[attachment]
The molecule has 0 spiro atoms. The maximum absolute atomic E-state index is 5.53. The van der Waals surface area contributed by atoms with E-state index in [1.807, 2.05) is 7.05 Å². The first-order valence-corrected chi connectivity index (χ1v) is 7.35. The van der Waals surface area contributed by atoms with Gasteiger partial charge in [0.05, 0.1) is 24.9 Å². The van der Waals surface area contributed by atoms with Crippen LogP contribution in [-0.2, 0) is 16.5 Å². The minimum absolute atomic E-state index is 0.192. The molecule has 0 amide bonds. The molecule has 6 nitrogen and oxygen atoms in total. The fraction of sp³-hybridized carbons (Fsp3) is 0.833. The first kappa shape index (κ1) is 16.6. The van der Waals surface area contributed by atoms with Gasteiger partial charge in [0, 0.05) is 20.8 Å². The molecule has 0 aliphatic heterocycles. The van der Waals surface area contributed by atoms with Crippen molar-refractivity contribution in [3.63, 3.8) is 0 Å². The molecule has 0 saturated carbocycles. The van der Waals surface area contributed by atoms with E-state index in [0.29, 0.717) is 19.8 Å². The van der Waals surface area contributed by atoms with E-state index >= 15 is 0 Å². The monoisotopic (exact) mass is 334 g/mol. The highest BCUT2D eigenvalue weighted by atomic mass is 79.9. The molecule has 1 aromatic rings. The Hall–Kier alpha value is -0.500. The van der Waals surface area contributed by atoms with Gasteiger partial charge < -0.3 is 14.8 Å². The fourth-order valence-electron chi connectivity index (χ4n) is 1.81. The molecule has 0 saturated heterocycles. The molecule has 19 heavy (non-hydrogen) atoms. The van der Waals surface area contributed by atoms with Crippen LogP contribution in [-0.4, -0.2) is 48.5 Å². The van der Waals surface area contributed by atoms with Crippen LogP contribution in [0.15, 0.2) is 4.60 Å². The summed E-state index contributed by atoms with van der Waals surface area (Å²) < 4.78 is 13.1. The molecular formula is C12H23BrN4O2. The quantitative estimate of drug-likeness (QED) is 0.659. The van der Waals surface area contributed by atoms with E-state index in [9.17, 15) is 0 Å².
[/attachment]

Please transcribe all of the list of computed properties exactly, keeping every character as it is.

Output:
The molecule has 0 spiro atoms. The maximum absolute atomic E-state index is 5.53. The van der Waals surface area contributed by atoms with E-state index in [1.807, 2.05) is 7.05 Å². The first-order valence-corrected chi connectivity index (χ1v) is 7.35. The van der Waals surface area contributed by atoms with Gasteiger partial charge in [0.05, 0.1) is 24.9 Å². The van der Waals surface area contributed by atoms with Crippen LogP contribution in [-0.2, 0) is 16.5 Å². The minimum absolute atomic E-state index is 0.192. The molecule has 0 amide bonds. The molecule has 6 nitrogen and oxygen atoms in total. The fraction of sp³-hybridized carbons (Fsp3) is 0.833. The first kappa shape index (κ1) is 16.6. The van der Waals surface area contributed by atoms with Gasteiger partial charge in [0, 0.05) is 20.8 Å². The molecule has 0 aliphatic heterocycles. The van der Waals surface area contributed by atoms with Crippen molar-refractivity contribution in [3.63, 3.8) is 0 Å². The molecule has 0 saturated carbocycles. The van der Waals surface area contributed by atoms with E-state index in [0.29, 0.717) is 19.8 Å². The van der Waals surface area contributed by atoms with E-state index >= 15 is 0 Å². The monoisotopic (exact) mass is 334 g/mol. The highest BCUT2D eigenvalue weighted by atomic mass is 79.9. The molecule has 1 aromatic rings. The Hall–Kier alpha value is -0.500. The van der Waals surface area contributed by atoms with Gasteiger partial charge < -0.3 is 14.8 Å². The fourth-order valence-electron chi connectivity index (χ4n) is 1.81. The molecule has 0 saturated heterocycles. The molecule has 19 heavy (non-hydrogen) atoms. The van der Waals surface area contributed by atoms with Crippen LogP contribution in [-0.4, -0.2) is 48.5 Å². The van der Waals surface area contributed by atoms with Crippen LogP contribution in [0.15, 0.2) is 4.60 Å². The summed E-state index contributed by atoms with van der Waals surface area (Å²) < 4.78 is 13.1. The molecular formula is C12H23BrN4O2. The quantitative estimate of drug-likeness (QED) is 0.659. The van der Waals surface area contributed by atoms with E-state index in [9.17, 15) is 0 Å².